CIC News has obtained data from IRCC showing that the CEC is accounting for some 85 per cent of all finalized Express Entry applications this year. Between January and October, IRCC issued COPRs to 108,860 CEC applicants. The department has issued 12,514 COPRs to PNP candidates (about 10 per cent of all COPRs issued to Express Entry applicants this year).
The group most negatively impacted are FSWP candidates. They are recipients of just 6,795 COPRs this year. This is only 5 per cent of all COPRs issued to Express Entry candidates this year, about 9 times less than what it was prior to the pandemic.
Source: Immigration, Refugees and Citizenship Canada (IRCC).
IRCC got off to a slow start to the year as it was finalizing between 7,000 and 10,000 Express Entry applications per month through to May. In June, this nearly doubled, and IRCC has maintained a high pace of Express Entry application processing in the second half of this year. CEC candidates are by far the greatest beneficiaries of the increased processing capacity. IRCC has also increased the number of PNP applications it is finalizing but it still is not at the same level it processed for PNP candidates in January. The data suggests IRCC has diverted its resources to processing as many CEC applications as it can as it seeks to fulfil its 401,000 newcomer goal.
There has been little improvement in the number of FSWP applications processed. In September and October, IRCC finalized under 600 FSWP applications in each of those months.
IRCC indicates it currently has a backlog of 1.8 million permanent and temporary residence applications. This includes just under 100,000 Express Entry applications as of October 27. Assuming IRCC maintains its current pace, it will have processed all of the some 48,000 CEC applications remaining by January 2022. The department has indicated it would like to cut its Express Entry inventory by more than half before considering resuming invitations to CEC and FSWP candidates. IRCC held 27 CEC draws this year but has paused them since September 14. Meanwhile, FSWP candidates have not been drawn from the pool since December 23, 2020. There were some 165,000 FSWP candidates in the Express Entry pool as of October 25, 2021, which means they represent some 85 per cent of all current Express Entry candidates.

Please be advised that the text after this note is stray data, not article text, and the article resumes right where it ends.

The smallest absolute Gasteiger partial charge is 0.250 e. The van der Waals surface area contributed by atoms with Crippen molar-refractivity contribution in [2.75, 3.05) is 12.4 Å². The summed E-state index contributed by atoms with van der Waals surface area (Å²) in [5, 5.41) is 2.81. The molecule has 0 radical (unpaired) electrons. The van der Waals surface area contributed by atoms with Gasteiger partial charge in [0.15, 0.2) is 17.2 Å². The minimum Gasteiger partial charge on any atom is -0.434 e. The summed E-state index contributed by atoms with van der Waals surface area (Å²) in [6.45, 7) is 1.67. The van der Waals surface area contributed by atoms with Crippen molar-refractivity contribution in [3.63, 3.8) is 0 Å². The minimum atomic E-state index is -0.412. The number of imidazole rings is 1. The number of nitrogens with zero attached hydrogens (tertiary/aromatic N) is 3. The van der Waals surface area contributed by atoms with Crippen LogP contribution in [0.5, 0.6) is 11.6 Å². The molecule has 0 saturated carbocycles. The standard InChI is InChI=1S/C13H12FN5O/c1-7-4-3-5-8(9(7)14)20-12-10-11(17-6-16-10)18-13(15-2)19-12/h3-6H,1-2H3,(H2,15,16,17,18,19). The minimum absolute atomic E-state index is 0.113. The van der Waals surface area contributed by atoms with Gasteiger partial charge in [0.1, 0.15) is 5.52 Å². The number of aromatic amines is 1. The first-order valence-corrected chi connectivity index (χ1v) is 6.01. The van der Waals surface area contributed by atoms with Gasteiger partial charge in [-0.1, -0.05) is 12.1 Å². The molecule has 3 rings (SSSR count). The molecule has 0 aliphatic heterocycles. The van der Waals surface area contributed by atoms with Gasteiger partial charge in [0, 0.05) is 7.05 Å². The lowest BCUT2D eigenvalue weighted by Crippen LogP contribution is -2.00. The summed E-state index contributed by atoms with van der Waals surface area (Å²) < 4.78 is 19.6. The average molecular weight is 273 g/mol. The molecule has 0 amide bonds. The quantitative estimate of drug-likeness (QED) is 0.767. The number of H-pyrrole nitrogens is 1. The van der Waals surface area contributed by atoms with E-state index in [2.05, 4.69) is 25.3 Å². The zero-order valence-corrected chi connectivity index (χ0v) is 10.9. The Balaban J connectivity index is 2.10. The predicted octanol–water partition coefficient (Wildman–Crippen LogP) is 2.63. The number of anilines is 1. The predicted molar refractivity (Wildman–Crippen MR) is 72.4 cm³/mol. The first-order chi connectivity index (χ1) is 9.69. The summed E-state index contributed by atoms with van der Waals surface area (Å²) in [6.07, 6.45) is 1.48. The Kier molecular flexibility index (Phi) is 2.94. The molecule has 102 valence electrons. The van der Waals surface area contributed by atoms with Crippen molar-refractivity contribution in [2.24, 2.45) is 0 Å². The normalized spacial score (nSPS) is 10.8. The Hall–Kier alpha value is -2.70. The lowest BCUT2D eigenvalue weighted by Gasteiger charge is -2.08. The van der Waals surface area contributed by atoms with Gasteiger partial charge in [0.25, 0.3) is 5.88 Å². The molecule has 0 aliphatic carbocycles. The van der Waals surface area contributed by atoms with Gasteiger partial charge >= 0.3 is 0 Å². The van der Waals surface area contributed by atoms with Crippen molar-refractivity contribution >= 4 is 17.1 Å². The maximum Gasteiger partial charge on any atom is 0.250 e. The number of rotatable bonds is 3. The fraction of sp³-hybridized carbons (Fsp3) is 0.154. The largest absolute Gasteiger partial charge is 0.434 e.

IRCC is well on its way to achieving its immigration target this year. It has landed nearly 314,000 permanent residents through to October, and in recent months has been landing over 45,000 per month. The department is currently in the process of determining Canada’s immigration levels target for 2022, as well as what Express Entry strategy to pursue next year. We can expect to learn more in the coming months. Major announcements still to come include the issuance of mandate letters to each federal minister, including immigration minister Sean Fraser. In addition, Fraser will unveil Canada’s Immigration Levels Plan 2023-2025 by February 10th. The mandate letter and new levels plan will provide stakeholders with more guidance on IRCC’s policy priorities in 2022 and beyond.